The Cherry Mobile Superion Vector Throttles Up Tablet Performance

Continuing Cherry’s Superion Series is the Superion Vector, a tablet that has been touted to have better display and responsiveness than its predecessors. Its specs show that it’s amply armed for prolonged online usage and gaming, but can this budget device really live up to its promises?


CHERRY MOBILE SUPERION VECTOR SPECS

OS: Android 4.2 Jelly Bean
Processor: 1.3GHz Quad-Core Processor
Display: 7-inch IPS LCD capacitive touchscreen display
Wireless Connections:
3G, Wi-Fi 802.11 b/g/n, Bluetooth 4.0
Memory: Expandable 16GB Internal Storage, 1GB RAM
Connectors: Micro USB port
Camera: 5MP Auto-Focus with Flash (Main), 2MP (Front)
SIM Card Slot: 2x Regular SIM
Battery: 2,500mAh
Cherry Mobile Superion Vector Price: Php5,999

UNBOXING

Superion Vector - Unboxing

The Cherry Mobile Superion Vector pack contains the unit, a USB charger head, a USB charging cable, and the User Manual.


LOOK AND FEEL

Superion Vector - Front

Albeit the plastic finish that most Cherry Mobile tablets have, the Vector feels sturdy, and can be held comfortably even if it’s a bit hefty. The bevels are also smaller compared to last year’s iterations of the Superion, nicely fitting its 7-inch display.

The power and volume buttons are located at the right edge of the device, which makes sense since it can easily be held in one hand. It also makes taking screenshots a little easier, although you’ll need to support the Vector with your other hand to do so.

Superion Vector - Back

The back panel is a huge finger print magnet and can get easily scratched. Below the matte finish are the double SIM card slots and a reset button, which comes in really handy for emergency hard resets.

Superion Vector - SIM Slots

DISPLAY

A scene from "Life of Pi" on the Superion Vector by Ang Lee

A scene from “Life of Pi” on the Superion Vector by Ang Lee

The Vector’s 7-inch multi-touch display shows pretty good colors. It’s not HD, but it works. However, the screen isn’t as responsive as I would have hoped. I would often find myself pressing buttons again and again while typing or opening an app.

A screenshot of scene from "Life of Pi" on the Superion Vector by Ang Lee

A screenshot of scene from “Life of Pi” on the Superion Vector by Ang Lee

Movie watching is a great experience. Everything is crisp and clear, and even with minimal brightness adjustments, the display truly delivers.

SOFTWARE

Superion Vector - System

Above the vanilla Android 4.2.2 Jellybean is a simple and subtle UI that’s only noticeable on several panels and functions such as the home screen, the dialer, and the camera. It looks pretty good, although the two pull down drawers for device options and notifications take a bit of getting used to. Several pre-installed apps include KakaoTalk, as well as the Cherry’s own Fun Club access and the Pinoy App Shop, which showcases many free homegrown apps.

PERFORMANCE

Asphalt 8

Asphalt 8

The Superion Vector has a 1.3GHz quad-core processor and a 1GB RAM, which are more than enough for the device to run smoothly and flawlessly. Playing high-performance games such as Asphalt 8 is no problem for this device. There was no lag, and the device’s accelerometer sensors work very well. The visuals tend to get a bit pixelated during fast animation sequences and the audio sometimes has a tin-like quality to it, but both are bearable.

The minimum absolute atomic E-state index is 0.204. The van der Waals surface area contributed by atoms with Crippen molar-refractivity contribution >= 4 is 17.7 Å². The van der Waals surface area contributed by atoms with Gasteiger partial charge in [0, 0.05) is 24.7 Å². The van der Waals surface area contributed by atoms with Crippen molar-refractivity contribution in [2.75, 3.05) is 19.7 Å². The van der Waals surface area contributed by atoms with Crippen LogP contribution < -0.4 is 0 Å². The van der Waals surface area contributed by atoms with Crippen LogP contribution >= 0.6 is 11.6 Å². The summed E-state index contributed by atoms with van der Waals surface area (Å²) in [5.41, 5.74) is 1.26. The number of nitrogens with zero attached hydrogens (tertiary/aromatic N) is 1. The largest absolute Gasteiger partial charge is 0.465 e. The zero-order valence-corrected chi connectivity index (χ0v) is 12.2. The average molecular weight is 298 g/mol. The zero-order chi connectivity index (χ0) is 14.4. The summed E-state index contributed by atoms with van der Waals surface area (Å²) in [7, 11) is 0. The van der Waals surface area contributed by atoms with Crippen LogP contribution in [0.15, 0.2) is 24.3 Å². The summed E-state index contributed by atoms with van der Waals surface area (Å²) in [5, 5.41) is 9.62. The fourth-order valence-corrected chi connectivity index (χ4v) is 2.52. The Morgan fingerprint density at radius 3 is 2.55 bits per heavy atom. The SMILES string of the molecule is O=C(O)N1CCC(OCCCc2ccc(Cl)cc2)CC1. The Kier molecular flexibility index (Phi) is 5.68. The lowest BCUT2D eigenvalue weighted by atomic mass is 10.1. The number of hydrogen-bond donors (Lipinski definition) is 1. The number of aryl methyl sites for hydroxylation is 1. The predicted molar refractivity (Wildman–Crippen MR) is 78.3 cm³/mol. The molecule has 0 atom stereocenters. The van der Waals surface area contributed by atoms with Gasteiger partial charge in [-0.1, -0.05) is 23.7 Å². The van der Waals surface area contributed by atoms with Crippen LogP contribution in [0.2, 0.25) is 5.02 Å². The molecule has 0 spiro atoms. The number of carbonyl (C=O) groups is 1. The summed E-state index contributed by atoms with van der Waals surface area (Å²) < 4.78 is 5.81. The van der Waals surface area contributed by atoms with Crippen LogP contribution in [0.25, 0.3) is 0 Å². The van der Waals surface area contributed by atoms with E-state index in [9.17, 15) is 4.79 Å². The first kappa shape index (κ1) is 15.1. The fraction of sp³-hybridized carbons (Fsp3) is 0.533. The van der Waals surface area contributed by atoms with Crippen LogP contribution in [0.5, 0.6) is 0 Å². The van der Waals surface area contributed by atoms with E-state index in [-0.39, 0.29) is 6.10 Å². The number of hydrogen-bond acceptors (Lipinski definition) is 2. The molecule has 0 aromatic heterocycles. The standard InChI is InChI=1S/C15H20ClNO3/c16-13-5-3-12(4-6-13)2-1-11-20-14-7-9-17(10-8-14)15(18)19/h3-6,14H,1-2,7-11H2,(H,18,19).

One comment that I have on the Vector is about how it automatically looks for a Wi-Fi connection once I’ve turned off the data connection. Personally, I’d rather do it manually, instead of having to turn it off every time. It consumes battery charge especially when I don’t notice that it’s on and it looks for a Wi-Fi connection the entire afternoon.

Speaking of battery, the Vector can handle up to 8 hours of idle online time with a few Facebook checking and email sending here and there. Heavy gaming and Internet use can cut it short to 4 to six hours, which is still pretty good.


CAMERA

It seems that Cherry has thrown almost everything towards gearing up the Vector’s performance that they sort of forgot about the camera. The tablet’s main camera is workable, despite it going for only 5MP. In good lighting, images are vibrant and with the right setting and focus, have depth of field. When taking shadowed areas without flash, there’s noticeable but acceptable pixelation. The camera also has a tendency to automatically turn a shot with yellowish lighting to a bluish image, which some may find off-putting.

Superior Vector - Trial Photo 1

Superior Vector - Trial Photo 2

Superior Vector - Trial Photo 3

The front-facing camera has a “Face Beauty” option, which basically clears skin imperfections during selfies. I tried it myself and the results were so-so:

Kindly pardon the "sabog" look.

Kindly pardon the “sabog” look.

The Face Beauty shot looks like an over-Photoshopped image. Not only does it smoothen the subject’s face to the point of pore-lessness, but it also enlarges the irises. It’s not a function that I like personally, but I think it works for other people.

The camera also glitches:

Superior Vector - Trial Photo 5

I wonder if there’s a remedy for that.

CONCLUSION

If I were to purchase a tablet, would I add the Superion Vector to my list of options? Definitely. It’s fast and smooth, and although the camera and the screen responsiveness aren’t as good as I hoped they would be, its almost flawless performance helps make up for it. For the price of Php5,999, it’s a good deal. I just hope that Cherry would give it a KitKat update. The Vector definitely deserves it.

YAYS!
– 1.3GHz quad-core processor
– 1GB RAM
– 2,500mAh Battery

NAYS:
– 5MP Main Camera
– 2MP Front Camera and the Face Beauty option
– Slight delay in display response

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